As the array 100 is towed over the survey area 115, acoustic signals or “shots”, produced by the seismic sources 120, may be directed down through the water into the earth beneath (not shown), where they are reflected from the various subterranean geological formations. The reflected signals may be received by the sensors 125 in the seismic streamer cables 105, digitized and then transmitted to the survey vessel 110. The digitized signals may be recorded and at least partially processed at the survey vessel 110. The digitized signals may be referred to as “traces”. The ultimate aim of this process is to build up a representation of the subterranean geological formations beneath the array 100. Analysis of the representation may indicate probable locations of hydrocarbon deposits in the subterranean geological formations.

Since the area of the array 100 is typically much smaller than the survey area 115, a representation of the earth strata in the survey area 115 may be formed by combining data collected along a plurality of sail lines 130(1-n). For example, a single survey vessel 110 may tow a single array 100 along each of the sail lines 130(1-n). Alternatively, a plurality of survey vessels 110 may tow a plurality of arrays 100 along a corresponding plurality of the sail lines 130(1-n). However, variations in the water conditions, e.g., water temperature, salinity and the like, between the plurality of sail lines 130(1-n) may cause variations in the velocity of sound in water among the sail lines 130(1-n). For example, the variations in seismic wave travel time can be on the order of 10 or 20 milliseconds for traces having a small distance between the source and detector for surveys carried out in deeper waters (greater than 200 m). The variations in seismic wave travel times may shift the temporal position of the various events recorded in the seismic data, including reflections and refractions of the seismic waves from the subterranean geological formations beneath the array 100. Consequently, the variations in the travel times may make it difficult to analyze the combined seismic data set and may reduce the accuracy of the survey.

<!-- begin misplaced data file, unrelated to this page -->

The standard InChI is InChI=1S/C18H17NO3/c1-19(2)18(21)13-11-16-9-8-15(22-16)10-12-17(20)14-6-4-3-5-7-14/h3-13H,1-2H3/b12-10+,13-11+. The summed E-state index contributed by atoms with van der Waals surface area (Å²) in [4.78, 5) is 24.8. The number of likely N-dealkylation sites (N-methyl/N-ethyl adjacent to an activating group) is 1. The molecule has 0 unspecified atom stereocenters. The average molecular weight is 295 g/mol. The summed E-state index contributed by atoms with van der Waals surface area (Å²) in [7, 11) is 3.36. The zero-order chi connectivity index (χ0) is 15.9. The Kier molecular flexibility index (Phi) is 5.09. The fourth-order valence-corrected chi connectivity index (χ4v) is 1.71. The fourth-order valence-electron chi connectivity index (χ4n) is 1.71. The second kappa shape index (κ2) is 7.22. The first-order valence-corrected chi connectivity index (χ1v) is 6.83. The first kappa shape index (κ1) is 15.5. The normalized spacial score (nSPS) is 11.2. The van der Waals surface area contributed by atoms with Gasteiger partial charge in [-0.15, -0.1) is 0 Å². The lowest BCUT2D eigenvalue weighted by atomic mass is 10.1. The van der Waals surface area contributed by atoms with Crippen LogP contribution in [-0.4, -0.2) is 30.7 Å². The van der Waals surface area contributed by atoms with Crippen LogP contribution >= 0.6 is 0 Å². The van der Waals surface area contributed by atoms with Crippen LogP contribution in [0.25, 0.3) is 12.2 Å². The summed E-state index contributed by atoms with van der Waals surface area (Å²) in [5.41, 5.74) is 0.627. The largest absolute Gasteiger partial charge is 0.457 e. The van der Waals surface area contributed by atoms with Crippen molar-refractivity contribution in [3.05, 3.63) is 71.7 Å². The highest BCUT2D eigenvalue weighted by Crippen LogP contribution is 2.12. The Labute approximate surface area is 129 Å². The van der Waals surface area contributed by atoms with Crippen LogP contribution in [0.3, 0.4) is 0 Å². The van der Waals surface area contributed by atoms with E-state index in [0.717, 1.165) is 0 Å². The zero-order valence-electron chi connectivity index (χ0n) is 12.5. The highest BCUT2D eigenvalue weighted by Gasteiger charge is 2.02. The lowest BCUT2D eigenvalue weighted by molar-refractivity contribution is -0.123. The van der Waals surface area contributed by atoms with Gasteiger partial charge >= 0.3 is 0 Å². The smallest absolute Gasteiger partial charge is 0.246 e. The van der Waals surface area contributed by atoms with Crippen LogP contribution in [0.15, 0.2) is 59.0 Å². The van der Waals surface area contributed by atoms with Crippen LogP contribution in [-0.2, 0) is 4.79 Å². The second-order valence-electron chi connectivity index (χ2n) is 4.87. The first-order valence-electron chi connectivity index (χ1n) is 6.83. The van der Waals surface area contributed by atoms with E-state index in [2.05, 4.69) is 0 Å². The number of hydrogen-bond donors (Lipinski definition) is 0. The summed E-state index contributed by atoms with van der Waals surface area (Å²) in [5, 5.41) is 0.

Moreover, the data for the sail lines 130(1-n) may be collected at different times. As an example, a single pass along one of the sail lines 130(1-n) may take several hours to complete. If a single survey vessel 110 is used, data for the first sail line 130(1) may be recorded at an earlier time than data for the last sail line 130(n). As another example, inclement weather and/or high seas may force a survey to be suspended before resuming hours or days later. As yet another example, historical data from previous surveys performed months or years earlier may be combined with new data to extend the survey or to fill in deficiencies in coverage that may be caused by currents, obstacles, such as platforms, and the like. As still yet another example, data from repeat surveys may be used to analyze and monitor changes in productive oil and/or gas reservoirs.

Combining data from different times and different surveys may exacerbate the aforementioned difficulties associated with variations in the velocity of sound in the water layer. For example, seasonal variations of water temperature, salinity, and the like may cause pronounced variations in the velocity of sound in water. For another example, shifts in water currents may cause unpredictable variations in the velocity of sound in water, particularly for surveys carried out near the edge of strong water currents.

Seismic data may be commonly corrected for variations in the velocity of sound in water by computing one or more so-called “delta t” (Δt) values, which are typically defined as the difference between an expected travel time, usually based on an assumed ideal water velocity, and a measured travel time for one or more seismic signals. For example, the assumed ideal water velocity may be a constant velocity or one with very smooth spatial changes in velocity.